“In the comic book, Joan was played by a white lady. So I said to the writer, Lisa Kron, ‘my Joan reads Audre Lorde [writer and activist], you know that?’ [laughs]. She said yeah. What’s been amazing for me is, I feel that of all of the characters I’ve got a bit more free rein. Because, my character is based on, obviously, the graphic novel, but because I’m playing it, I’m bringing my demeanour, I suppose. And obviously the character I’ve created as being Joan… Is not a white woman from Iowa [laughs].
“Obviously it’s Alison [Bechdel]’s story, but it also opens up the whole kind of question of black queer people in the 1980’s. I knew that the black people that would come and watch the show, that wanted to feel as though they were represented in some way… ‘What is Joan doing,’ ‘what is her experience,’ obviously it would be very different to Alison’s.
“I suppose with any role, no matter how big or small, just honouring and doing the character as much justice as possible. And with this, I kind of wanted to have a level of transparency with my own queerness; you usually don’t get the opportunity to talk about it. It’s nice to be able to talk to queer people who do watch the show, and to hear them respond to Joan with, ‘yes, I do know what that feels like.’ It’s intergenerational conversations.
"My friend that came to watch, she’s in her 50’s, she identifies as a Lesbian and she’s from the Caribbean community, and an actress as well. And she was straight away thinking that the scene between Joan and Alison getting it on for the first time, that ‘oh my gosh I know what that was like!’ so it’s great I get to be that connection."
Have you ever refused a role because of stereotypical or racist representation?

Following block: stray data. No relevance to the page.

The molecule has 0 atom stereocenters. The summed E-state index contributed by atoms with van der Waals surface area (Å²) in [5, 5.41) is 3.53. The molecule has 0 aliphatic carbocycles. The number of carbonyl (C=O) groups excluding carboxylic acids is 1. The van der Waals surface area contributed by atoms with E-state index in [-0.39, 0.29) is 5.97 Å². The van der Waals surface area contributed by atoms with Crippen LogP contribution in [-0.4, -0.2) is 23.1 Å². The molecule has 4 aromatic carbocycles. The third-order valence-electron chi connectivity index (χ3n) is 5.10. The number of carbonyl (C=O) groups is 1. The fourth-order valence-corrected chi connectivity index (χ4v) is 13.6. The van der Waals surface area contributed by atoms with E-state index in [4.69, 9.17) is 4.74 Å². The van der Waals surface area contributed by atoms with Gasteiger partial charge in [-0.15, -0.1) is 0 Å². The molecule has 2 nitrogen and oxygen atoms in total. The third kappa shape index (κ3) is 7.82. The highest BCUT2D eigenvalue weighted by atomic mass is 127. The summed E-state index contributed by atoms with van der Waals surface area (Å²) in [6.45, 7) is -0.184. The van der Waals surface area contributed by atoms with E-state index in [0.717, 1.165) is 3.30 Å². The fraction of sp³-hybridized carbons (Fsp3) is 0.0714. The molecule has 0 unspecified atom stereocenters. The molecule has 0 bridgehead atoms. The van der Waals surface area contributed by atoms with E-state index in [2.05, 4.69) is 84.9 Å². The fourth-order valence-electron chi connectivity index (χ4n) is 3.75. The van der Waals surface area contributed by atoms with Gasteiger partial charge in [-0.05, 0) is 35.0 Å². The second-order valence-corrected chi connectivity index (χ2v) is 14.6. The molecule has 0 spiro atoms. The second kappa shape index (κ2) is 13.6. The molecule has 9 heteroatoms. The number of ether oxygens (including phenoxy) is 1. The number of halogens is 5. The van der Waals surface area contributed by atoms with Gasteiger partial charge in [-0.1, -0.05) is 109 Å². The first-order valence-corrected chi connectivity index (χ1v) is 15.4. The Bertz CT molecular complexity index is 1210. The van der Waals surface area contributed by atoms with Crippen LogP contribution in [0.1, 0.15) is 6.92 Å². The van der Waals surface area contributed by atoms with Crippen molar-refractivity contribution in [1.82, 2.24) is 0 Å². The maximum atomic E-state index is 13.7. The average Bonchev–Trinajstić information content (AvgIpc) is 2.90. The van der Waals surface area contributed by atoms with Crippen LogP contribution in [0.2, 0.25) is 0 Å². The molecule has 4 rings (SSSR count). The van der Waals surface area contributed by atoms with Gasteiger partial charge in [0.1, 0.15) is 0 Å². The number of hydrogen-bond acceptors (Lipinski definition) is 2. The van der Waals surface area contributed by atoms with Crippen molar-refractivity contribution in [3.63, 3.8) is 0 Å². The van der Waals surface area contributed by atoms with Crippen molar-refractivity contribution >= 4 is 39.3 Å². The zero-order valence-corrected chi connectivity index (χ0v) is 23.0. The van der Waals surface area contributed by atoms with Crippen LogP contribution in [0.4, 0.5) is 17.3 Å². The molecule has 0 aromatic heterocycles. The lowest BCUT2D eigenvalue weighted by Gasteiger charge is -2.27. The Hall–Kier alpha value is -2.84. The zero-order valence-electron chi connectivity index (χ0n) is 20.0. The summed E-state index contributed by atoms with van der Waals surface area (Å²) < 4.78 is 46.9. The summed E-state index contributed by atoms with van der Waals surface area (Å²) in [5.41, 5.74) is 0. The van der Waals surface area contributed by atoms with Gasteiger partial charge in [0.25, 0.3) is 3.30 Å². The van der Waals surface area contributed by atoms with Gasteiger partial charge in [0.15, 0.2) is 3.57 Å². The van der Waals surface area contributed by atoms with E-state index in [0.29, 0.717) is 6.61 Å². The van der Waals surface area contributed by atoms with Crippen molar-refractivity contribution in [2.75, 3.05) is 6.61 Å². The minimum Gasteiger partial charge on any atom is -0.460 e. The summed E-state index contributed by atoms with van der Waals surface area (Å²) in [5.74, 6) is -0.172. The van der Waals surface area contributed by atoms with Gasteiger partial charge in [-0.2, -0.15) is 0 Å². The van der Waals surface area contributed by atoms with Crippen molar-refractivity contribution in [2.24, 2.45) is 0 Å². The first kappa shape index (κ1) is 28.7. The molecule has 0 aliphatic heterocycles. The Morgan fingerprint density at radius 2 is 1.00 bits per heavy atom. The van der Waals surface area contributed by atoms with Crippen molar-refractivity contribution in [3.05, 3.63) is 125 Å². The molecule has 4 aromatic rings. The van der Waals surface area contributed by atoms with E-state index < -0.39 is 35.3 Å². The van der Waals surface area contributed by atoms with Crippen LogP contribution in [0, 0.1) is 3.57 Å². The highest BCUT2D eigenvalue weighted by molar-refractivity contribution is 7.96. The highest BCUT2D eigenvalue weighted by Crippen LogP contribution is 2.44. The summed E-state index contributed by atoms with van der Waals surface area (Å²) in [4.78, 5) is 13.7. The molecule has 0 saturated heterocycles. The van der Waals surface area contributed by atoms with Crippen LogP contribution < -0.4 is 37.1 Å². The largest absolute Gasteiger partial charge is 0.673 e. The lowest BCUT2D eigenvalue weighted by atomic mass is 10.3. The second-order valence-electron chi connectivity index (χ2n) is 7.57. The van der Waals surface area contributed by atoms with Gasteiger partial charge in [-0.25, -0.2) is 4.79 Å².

“Yes I have. I probably even refused the audition to be honest. Just reading the script, I’ll always question who’s written it, whose view point is it, and why are they telling the story. People write things for different reasons, and because of the ‘d word’, the diversity word, it’s quite fashionable now. Sometimes it’s progressive and sometimes it’s actually going the opposite way; the story ends up being in the wrong person’s hands.
“I find that some people who are writing stories about black women, they don’t know anything about black women. And it’s usually on the fringes.”
Do you find representation is generally better on screen or on stage?
“An older actress said to me that some of the TV roles that she’s been given, which she’s so grateful for, have been amazing. But it’s almost like they’re a starter, an amazing starter, while everyone else has got a full course meal. But you as the actor that you are, you’ve got to make it last, and make it suffice you for a full course meal.
“Some of the stuff that I’ve seen on the script I thought, ‘okay you’ve not really thought much around this character. It’s kind of underwritten, but that’s my job. I’ll try and add a character arc.’ So the screen stuff, you need to honour your character and give her presence, whatever that is. In regards to things being more correct, I think it happens more in theatre than on screen."
Tell us a bit about Blacktress UK.
“We’ve been running for a year. We put black women first, but we also host inclusive events. We had a screening of Black Panther in February at the Peckhamplex, it was full; like 400 people arrived. We’re actually in partnership with The Actors Centre and we also had an event for International Women’s Day there.
"We’re hosting our first season of the John Thaw Initiative at The Actors Centre. It’s basically a season of scratch nights, led by black women creative. We also welcome audiences as well. It’s fresh theatre that people are working on before it heads to Edinburgh Fringe Festival next year. Tickets will probably go on sale September-October. For now all info is at blacktress.co.uk”
Fun Home is on until 1 September at Young Vic Theatre.
For more information on Blacktress, visit blacktress.co.uk or twitter.com/blacktress_uk